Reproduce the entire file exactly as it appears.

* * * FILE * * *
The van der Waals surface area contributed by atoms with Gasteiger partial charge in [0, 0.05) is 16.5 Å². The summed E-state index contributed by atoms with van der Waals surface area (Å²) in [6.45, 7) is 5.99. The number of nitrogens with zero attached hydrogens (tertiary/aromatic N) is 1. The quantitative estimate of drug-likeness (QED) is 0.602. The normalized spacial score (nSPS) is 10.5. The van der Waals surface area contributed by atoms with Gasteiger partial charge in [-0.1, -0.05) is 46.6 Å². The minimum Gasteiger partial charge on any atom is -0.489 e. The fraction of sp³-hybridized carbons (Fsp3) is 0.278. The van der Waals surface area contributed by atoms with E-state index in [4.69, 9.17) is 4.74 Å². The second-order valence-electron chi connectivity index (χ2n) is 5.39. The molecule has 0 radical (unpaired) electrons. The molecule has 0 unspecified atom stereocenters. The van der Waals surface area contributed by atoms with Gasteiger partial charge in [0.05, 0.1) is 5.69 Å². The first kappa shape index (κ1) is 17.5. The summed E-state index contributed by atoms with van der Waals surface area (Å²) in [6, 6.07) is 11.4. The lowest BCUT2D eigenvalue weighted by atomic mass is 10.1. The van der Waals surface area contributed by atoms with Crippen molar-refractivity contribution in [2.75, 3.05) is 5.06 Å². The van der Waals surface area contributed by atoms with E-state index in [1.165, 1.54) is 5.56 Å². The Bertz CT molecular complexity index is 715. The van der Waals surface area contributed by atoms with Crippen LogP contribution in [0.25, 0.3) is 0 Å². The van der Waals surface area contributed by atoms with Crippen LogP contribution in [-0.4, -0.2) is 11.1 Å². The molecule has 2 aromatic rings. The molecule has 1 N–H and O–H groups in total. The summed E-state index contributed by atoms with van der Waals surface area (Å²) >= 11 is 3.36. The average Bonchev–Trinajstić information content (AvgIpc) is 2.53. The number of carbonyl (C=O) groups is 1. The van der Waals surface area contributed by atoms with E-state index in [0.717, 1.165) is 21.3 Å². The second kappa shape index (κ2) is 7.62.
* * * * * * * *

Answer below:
The van der Waals surface area contributed by atoms with Gasteiger partial charge in [0, 0.05) is 16.5 Å². The summed E-state index contributed by atoms with van der Waals surface area (Å²) in [6.45, 7) is 5.99. The number of nitrogens with zero attached hydrogens (tertiary/aromatic N) is 1. The quantitative estimate of drug-likeness (QED) is 0.602. The normalized spacial score (nSPS) is 10.5. The van der Waals surface area contributed by atoms with Gasteiger partial charge in [-0.1, -0.05) is 46.6 Å². The minimum Gasteiger partial charge on any atom is -0.489 e. The fraction of sp³-hybridized carbons (Fsp3) is 0.278. The van der Waals surface area contributed by atoms with E-state index in [4.69, 9.17) is 4.74 Å². The second-order valence-electron chi connectivity index (χ2n) is 5.39. The molecule has 0 radical (unpaired) electrons. The molecule has 0 unspecified atom stereocenters. The van der Waals surface area contributed by atoms with Gasteiger partial charge in [0.05, 0.1) is 5.69 Å². The first kappa shape index (κ1) is 17.5. The summed E-state index contributed by atoms with van der Waals surface area (Å²) in [6, 6.07) is 11.4. The lowest BCUT2D eigenvalue weighted by atomic mass is 10.1. The van der Waals surface area contributed by atoms with Crippen molar-refractivity contribution in [2.75, 3.05) is 5.06 Å². The van der Waals surface area contributed by atoms with E-state index in [1.165, 1.54) is 5.56 Å². The Bertz CT molecular complexity index is 715. The van der Waals surface area contributed by atoms with Crippen LogP contribution in [0.25, 0.3) is 0 Å². The van der Waals surface area contributed by atoms with Crippen LogP contribution in [-0.4, -0.2) is 11.1 Å². The molecule has 2 aromatic rings. The molecule has 1 N–H and O–H groups in total. The summed E-state index contributed by atoms with van der Waals surface area (Å²) >= 11 is 3.36. The average Bonchev–Trinajstić information content (AvgIpc) is 2.53. The number of carbonyl (C=O) groups is 1. The van der Waals surface area contributed by atoms with E-state index in [0.717, 1.165) is 21.3 Å². The second kappa shape index (κ2) is 7.62.